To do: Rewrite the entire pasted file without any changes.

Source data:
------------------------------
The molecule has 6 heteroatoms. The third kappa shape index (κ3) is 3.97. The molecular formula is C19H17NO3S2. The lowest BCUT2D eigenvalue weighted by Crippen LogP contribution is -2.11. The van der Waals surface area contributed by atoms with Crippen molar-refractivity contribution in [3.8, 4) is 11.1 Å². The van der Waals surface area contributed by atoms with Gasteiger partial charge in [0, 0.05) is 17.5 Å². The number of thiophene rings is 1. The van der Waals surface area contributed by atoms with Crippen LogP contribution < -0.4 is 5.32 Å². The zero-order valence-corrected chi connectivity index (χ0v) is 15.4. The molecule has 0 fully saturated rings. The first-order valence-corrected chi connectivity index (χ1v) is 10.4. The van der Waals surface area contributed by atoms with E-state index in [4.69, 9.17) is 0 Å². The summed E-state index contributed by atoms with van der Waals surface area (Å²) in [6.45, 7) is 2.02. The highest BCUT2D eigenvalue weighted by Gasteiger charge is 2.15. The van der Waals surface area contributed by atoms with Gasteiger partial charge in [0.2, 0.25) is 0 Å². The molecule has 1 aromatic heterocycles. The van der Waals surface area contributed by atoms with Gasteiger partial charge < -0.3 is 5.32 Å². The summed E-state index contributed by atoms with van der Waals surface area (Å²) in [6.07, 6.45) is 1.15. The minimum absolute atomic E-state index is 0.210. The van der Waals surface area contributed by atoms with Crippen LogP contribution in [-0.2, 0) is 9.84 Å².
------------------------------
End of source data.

The molecule has 6 heteroatoms. The third kappa shape index (κ3) is 3.97. The molecular formula is C19H17NO3S2. The lowest BCUT2D eigenvalue weighted by Crippen LogP contribution is -2.11. The van der Waals surface area contributed by atoms with Crippen molar-refractivity contribution in [3.8, 4) is 11.1 Å². The van der Waals surface area contributed by atoms with Gasteiger partial charge in [0, 0.05) is 17.5 Å². The number of thiophene rings is 1. The van der Waals surface area contributed by atoms with Crippen LogP contribution < -0.4 is 5.32 Å². The zero-order valence-corrected chi connectivity index (χ0v) is 15.4. The molecule has 0 fully saturated rings. The first-order valence-corrected chi connectivity index (χ1v) is 10.4. The van der Waals surface area contributed by atoms with E-state index in [4.69, 9.17) is 0 Å². The summed E-state index contributed by atoms with van der Waals surface area (Å²) in [6.45, 7) is 2.02. The highest BCUT2D eigenvalue weighted by Gasteiger charge is 2.15. The van der Waals surface area contributed by atoms with Gasteiger partial charge in [0.2, 0.25) is 0 Å². The molecule has 1 aromatic heterocycles. The van der Waals surface area contributed by atoms with Gasteiger partial charge < -0.3 is 5.32 Å². The summed E-state index contributed by atoms with van der Waals surface area (Å²) in [6.07, 6.45) is 1.15. The minimum absolute atomic E-state index is 0.210. The van der Waals surface area contributed by atoms with Crippen LogP contribution in [-0.2, 0) is 9.84 Å².